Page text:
Shane Warne’s death certificate and will signed in Melbourne in December 2021

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Cricket legend Shane Warne made his will exactly three months before his shock death in Thailand at just 52.

The star spin bowler turned commentator and businessman sat down to sign the will dividing his $21million estate between his three children, Brooke, Jackson and Summer on December 3, 2021. 

The children would receive 31 per cent each, while the remaining seven per cent was to be divided between his brother, Jason, who was given two per cent, and his niece Tyla and nephew Sebastian with two-and-a-half per cent each. 

Jackson was also bequeathed his father’s car collection, which included a Mercedes, a Yamaha motorbike, and a BMW. 

And just three months later, on March 4th, he would die in Thailand, prompting an outpouring of grief across Australia and the world.  

Warne’s death certificate, published by Daily Mail Australia for the first time, shows his place of death as Thailand, gives his occupation is a ‘business owner’, and the cause of death is declared ‘coronary artery atherosclerosis’.

Atherosclerosis is the build up of plaque within the heart causing the narrowing of blood vessels or complete blockages which can result in heart attacks.

One of the symptoms is chest pain, which Warne had experienced during the summer before he left for Thailand. 

Thai authorities revealed Warne’s death to be from ‘a suspected heart attack from natural causes’.

Shane Warne’s death certificate and will signed in Melbourne in December 2021

Shane Warne’s death certificate issued by Victorian authorities three weeks later states his official cause of death as ‘coronary artery atherosclerosis’ 

Warne had been at the start of three-month sabbatical when he died. He had wanted a year off. 

The superstar had been seeing a cardiologist in Melbourne for chest pain some time.  

When he signed the will, Warne was continuing his sport as the most popular cricket pundit in Australia, commentating on the Ashes, One Day international series and the Big Bash for Fox Sports.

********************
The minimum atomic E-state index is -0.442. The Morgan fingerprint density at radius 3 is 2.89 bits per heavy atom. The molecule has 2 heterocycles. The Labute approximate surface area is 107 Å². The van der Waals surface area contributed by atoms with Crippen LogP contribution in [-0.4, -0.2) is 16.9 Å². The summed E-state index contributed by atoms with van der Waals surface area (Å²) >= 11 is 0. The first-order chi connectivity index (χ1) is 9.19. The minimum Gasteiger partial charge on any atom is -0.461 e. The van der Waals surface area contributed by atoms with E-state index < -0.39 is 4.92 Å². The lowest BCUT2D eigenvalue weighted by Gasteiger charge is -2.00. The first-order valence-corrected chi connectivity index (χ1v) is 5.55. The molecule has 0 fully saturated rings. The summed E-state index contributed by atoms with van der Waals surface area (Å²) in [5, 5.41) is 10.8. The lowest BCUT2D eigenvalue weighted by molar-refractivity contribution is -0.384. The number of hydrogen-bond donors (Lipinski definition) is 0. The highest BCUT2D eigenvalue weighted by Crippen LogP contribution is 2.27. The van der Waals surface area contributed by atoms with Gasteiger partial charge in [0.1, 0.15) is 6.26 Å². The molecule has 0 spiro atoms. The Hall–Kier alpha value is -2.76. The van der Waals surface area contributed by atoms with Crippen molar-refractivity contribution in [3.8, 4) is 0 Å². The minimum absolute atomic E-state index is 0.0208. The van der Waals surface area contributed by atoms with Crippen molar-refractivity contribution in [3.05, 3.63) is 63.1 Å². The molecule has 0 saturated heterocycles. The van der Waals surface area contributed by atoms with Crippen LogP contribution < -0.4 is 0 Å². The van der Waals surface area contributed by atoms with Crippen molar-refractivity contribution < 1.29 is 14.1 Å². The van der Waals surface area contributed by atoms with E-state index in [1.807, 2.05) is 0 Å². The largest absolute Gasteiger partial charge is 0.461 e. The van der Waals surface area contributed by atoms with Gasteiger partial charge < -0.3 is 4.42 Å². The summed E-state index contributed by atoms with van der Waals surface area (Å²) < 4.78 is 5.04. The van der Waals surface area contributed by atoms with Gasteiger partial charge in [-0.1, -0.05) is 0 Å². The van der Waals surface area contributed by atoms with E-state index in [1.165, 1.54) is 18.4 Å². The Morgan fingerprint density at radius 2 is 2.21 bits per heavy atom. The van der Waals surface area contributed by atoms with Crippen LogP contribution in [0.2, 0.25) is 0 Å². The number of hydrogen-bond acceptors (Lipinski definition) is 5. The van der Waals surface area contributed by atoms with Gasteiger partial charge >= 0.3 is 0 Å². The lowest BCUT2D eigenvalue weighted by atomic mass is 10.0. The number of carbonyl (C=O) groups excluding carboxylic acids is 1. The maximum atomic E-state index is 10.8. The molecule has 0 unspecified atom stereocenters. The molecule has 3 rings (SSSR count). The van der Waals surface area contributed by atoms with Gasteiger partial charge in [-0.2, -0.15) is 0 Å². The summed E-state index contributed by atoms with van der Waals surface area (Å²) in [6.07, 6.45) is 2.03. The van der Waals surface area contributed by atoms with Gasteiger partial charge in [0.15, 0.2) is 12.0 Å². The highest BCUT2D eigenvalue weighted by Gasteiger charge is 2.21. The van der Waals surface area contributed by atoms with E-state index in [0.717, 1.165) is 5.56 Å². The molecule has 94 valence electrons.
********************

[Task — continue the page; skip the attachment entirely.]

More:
He attended the Warne had tweeted a picture of him in green tracksuit promoting a Big Bash League ‘super coach’ game, showing just how packed his schedule was. 

The body of Australian cricket legend Shane Warne was transported in an ambulance (above) from the mortuary of the Koh Samui Hospital in Thailand

The body of Australian cricket legend Shane Warne was transported in an ambulance (above) from the mortuary of the Koh Samui Hospital in Thailand

The will and death certificate were released this week by the Victorian Supreme Court . 

Days later he was covering the Ashes Test at the Gabba in Brisbane.

After weeks of commentating, Warne posted on Twitter ahead of the Melbourne Boxing Day test: ‘Merry Christmas ! Hope everyone had a great day with family and loved ones. BD test tmrw & I have a feeling it’s going to be a ripping 5 days too. Bring it on!’

Following a summer of sport, commentating and the release of his Amazon Prime video documentary, ‘Shane’, the cricket star was ready for some time off.

As his manager James Erskine later noted, Warne embarked on a ‘ridiculous’ fluid-only diet

 ‘He did go on these ridiculous sorts of diets, and he was just finished with one’.

On February 28, Warne tweeted an old picture of him looking toned, writing ‘Operation shred has started (10 days in) and the goal by July is to get back to this shape from a few years ago ! Let’s go’.

Three days later, Warne flew to Koh Samui in Thailand, which Erskine said was to be the start of a three-month sabbatical after a busy summer in Australia commentating on the cricket.

Last photo of Shane Warne, taken in Thailand on the day he died from coronary heart disease or atherosclerosis, three months after making his final will and testament

Last photo of Shane Warne, taken in Thailand on the day he died from coronary heart disease or atherosclerosis, three months after making his final will and testament